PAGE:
Building a Sociology for the Global South: Assessing a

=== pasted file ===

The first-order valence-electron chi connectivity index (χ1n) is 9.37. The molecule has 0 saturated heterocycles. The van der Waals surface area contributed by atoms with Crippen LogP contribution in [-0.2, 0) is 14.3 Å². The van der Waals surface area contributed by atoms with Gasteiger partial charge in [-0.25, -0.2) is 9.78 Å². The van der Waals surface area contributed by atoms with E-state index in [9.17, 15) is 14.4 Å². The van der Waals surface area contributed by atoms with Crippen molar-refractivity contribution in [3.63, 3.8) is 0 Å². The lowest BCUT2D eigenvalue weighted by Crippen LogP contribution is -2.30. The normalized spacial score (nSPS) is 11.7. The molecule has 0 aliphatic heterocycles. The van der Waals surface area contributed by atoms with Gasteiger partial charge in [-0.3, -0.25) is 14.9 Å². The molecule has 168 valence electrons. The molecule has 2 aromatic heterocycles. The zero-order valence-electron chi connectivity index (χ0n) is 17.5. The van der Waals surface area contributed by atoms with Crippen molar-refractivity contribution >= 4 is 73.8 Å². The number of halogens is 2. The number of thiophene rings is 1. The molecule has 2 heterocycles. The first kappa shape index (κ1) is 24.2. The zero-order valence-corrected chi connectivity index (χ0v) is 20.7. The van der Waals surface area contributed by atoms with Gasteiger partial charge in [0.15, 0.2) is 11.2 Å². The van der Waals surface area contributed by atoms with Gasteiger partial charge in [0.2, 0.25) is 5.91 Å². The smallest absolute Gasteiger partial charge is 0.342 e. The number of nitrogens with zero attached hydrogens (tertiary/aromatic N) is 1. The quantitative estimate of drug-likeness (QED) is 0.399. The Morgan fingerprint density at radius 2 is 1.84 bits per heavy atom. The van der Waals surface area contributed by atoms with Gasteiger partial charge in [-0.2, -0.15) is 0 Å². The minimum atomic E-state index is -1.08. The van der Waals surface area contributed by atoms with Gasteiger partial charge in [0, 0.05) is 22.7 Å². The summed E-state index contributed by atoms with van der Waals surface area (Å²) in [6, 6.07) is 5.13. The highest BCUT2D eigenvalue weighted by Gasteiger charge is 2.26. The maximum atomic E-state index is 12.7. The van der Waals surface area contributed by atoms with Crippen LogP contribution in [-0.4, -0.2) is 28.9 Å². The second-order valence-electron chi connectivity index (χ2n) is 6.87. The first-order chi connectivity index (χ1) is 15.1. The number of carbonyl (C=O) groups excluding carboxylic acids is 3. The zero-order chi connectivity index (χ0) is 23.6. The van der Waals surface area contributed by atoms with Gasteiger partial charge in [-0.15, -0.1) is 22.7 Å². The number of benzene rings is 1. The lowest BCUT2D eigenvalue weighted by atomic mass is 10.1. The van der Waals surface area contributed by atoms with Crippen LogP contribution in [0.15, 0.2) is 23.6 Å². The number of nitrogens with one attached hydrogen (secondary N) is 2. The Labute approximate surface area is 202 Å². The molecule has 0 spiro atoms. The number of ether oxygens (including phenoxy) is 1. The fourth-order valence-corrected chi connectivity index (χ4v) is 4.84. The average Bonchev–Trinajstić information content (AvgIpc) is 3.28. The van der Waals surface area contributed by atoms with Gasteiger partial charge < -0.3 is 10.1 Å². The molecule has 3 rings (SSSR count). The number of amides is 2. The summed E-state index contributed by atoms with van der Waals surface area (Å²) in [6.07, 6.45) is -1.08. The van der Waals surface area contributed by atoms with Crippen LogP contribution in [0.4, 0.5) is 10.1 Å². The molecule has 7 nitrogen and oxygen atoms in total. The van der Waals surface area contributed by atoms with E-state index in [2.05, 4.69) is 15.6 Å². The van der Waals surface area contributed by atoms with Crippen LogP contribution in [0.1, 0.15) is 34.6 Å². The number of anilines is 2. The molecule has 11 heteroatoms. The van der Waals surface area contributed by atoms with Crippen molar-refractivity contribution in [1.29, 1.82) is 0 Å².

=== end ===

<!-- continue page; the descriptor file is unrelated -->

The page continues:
A useful distinction can be drawn between sociology in the South, sociology of the South, and sociology for the South (Burawoy 2010: 21-2). Sociology in the South, Burawoy argues, is simply Northern sociology, presented as a universal sociology, transferred to the South. This is clearest at the undergraduate level where European and North American textbooks still dominate the market. The origins of modernity are presented as an exclusively European phenomenon introduced through the writings of Emile Durkheim, Max Weber and Karl Marx as if there were no global conditions for its emergence (Bhambra in this book). In our writings on the sociology of work and labour, we have developed what could be called a sociology of Southern labour in which we argue that Northern sociology presents itself as a false universal in which we particularize by showing how Northern theory is either false when applied to the South or has very different significations (Webster and Lipsig-Mumme 2002). But, as Burawoy observes, this is a sociology of the South but it is not yet sociology for the South. Particularizing and even expanding Northern theory is not the end of the road, Burawoy argues, but a necessary step in the development of a sociology for the South – ‘a theory that binds the South to an emergent counter-hegemony that presents the interests of the South as the interests of all’ (Burawoy 2010: 21).